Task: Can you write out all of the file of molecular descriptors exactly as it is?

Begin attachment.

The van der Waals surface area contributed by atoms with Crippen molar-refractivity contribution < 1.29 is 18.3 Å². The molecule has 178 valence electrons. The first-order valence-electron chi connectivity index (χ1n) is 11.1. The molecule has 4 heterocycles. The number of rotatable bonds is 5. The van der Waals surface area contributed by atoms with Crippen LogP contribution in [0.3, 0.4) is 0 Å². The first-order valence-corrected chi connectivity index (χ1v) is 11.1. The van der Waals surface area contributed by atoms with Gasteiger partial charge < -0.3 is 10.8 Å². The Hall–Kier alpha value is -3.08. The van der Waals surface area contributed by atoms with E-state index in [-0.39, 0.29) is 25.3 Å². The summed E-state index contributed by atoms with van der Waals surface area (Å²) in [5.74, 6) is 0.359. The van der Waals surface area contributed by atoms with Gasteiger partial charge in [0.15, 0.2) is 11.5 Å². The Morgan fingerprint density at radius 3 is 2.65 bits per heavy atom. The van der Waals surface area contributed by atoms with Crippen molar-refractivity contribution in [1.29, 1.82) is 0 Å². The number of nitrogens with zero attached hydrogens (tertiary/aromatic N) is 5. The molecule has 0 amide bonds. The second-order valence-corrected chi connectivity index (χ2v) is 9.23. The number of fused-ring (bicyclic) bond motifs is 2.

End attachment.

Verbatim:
The van der Waals surface area contributed by atoms with Crippen molar-refractivity contribution < 1.29 is 18.3 Å². The molecule has 178 valence electrons. The first-order valence-electron chi connectivity index (χ1n) is 11.1. The molecule has 4 heterocycles. The number of rotatable bonds is 5. The van der Waals surface area contributed by atoms with Crippen LogP contribution in [0.3, 0.4) is 0 Å². The first-order valence-corrected chi connectivity index (χ1v) is 11.1. The van der Waals surface area contributed by atoms with Gasteiger partial charge < -0.3 is 10.8 Å². The Hall–Kier alpha value is -3.08. The van der Waals surface area contributed by atoms with E-state index in [-0.39, 0.29) is 25.3 Å². The summed E-state index contributed by atoms with van der Waals surface area (Å²) in [5.74, 6) is 0.359. The van der Waals surface area contributed by atoms with Gasteiger partial charge in [0.15, 0.2) is 11.5 Å². The Morgan fingerprint density at radius 3 is 2.65 bits per heavy atom. The van der Waals surface area contributed by atoms with Crippen molar-refractivity contribution in [1.29, 1.82) is 0 Å². The number of nitrogens with zero attached hydrogens (tertiary/aromatic N) is 5. The molecule has 0 amide bonds. The second-order valence-corrected chi connectivity index (χ2v) is 9.23. The number of fused-ring (bicyclic) bond motifs is 2.